Horsfield's Baron (Tanaecia iapis puseda)
The month of July is famous in that it is the only month of the year that was first named after a human being - Julius Caesar in 46 BC. The month has 31 days, and in the northern hemisphere, it is usually the peak of the summer months and is the hottest month of the year.
However, in Singapore, like in 2009, the weather has been rather wet - exceptionally wet actually, where floods occurred persistently following some of the wettest days on record. It had some residents up in arms when flood waters inundated their homes and commercial premises more than once during the month! A symptom of global warming and climate change? We'll have to wait and see. In the meantime, park your cars on high ground!
If the first of July be rainy weather,
It will rain, more or less, for four weeks together.
Source: English Proverb
Despite the rainy weather, our butterfly friends continue to thrive. A moment's respite from the bad weather will see our winged jewels up and about, feeding hungrily at flowers and other sources of food.
This month, we feature the sexually dimorphic species, the Horsfield's Baron (Tanaecia iapis puseda). This species prefers the sanctuary of the forested areas in Singapore, although they are sometimes found in public parks and gardens. Males are more often seen than females. The male of this species exhibits 'territorial' behaviour, where it perches on a few favourite locations and dives to chase away any intruders into its space - even a stone thrown into its domain of supervision will be similarly chased away!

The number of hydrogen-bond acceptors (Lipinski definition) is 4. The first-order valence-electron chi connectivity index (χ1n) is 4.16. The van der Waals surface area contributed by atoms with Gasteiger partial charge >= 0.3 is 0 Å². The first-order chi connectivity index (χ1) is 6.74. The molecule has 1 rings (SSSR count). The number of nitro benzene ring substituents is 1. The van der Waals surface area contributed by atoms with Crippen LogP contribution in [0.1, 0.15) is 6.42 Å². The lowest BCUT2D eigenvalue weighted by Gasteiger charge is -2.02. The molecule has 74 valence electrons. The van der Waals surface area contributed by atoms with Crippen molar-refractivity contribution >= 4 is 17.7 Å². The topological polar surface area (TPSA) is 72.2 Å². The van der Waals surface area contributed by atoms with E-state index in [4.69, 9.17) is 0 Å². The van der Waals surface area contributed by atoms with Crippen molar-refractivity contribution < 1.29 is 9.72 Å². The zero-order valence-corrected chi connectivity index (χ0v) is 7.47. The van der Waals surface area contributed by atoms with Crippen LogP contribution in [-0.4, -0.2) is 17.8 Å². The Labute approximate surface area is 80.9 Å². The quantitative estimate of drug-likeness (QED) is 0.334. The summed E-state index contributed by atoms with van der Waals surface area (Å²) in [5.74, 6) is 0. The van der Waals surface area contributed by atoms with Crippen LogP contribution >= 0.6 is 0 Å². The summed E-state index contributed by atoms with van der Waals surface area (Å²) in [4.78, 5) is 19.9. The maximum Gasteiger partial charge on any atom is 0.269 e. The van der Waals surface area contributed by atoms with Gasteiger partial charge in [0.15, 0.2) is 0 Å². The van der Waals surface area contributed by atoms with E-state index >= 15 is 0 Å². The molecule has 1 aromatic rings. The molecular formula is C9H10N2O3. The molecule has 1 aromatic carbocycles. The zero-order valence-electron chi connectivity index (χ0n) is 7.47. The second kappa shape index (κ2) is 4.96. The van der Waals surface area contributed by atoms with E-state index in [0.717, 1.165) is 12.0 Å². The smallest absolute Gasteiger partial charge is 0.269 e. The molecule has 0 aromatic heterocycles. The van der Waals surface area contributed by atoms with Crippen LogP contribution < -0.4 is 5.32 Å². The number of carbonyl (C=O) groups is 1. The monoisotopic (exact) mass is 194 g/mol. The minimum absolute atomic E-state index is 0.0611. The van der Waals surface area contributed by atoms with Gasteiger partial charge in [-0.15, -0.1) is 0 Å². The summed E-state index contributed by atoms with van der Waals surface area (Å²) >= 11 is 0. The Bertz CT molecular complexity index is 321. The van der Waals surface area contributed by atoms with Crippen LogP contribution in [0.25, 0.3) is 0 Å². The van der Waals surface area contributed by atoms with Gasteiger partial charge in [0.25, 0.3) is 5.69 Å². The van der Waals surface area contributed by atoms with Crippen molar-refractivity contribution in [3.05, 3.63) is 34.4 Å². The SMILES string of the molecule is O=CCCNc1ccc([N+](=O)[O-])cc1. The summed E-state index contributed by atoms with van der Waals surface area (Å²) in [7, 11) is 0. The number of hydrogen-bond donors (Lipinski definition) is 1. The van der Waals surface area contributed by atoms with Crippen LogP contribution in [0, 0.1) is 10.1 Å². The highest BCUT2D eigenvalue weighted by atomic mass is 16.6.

The male Horsfield Baron is a rich velvety black above with a broad bright blue marginal border on the hindwing and reaching the tornal area of the forewing. The underside is a pale buff with light brown markings.
The female is a pale ochreous brown resembling the Malay Viscount. The submarginal “V” shaped markings are less distinct than those of the associated species. In some individuals, light blue washes can be more distinct on the wings, especially on the white areas of the wings.
The male Horsfield Baron has a flap-glide flight and is skittish and alert to movements. Often, individuals are encountered where they return persistently to a few favourite perches time and again, even after being disturbed. It appears to prefer stopping to rest with its wings opened flat rather than with its wings closed upright. Very rarely, males have also been observed to puddle at roadside seepages.
A male Horsfield's Baron puddling at a roadside seepage
The female, on the other hand, is usually found flying amongst shrubbery and particularly its preferred caterpillar host plant - the Singapore Rhododendron (Melastoma malabathricum). The female is more often found feeding on flowering plants, rotting fruit and the ripened fruit pods of the Singapore Rhododendron.
The caterpillar is unique in appearance, with its 'spiky' processes making it appear much larger and sinister than it really is. It is actually quite harmless.
Where the species is found, sometimes several individuals are encountered. Whilst it cannot be said to be common, the Horsfield's Baron makes a regular appearance in many parts of the nature reserves and even in public parks and gardens.
Text by Khew SK ; Photos by James Chia, Sunny Chir, Federick Ho, Khew SK, Koh Cher Hern & Sum CM
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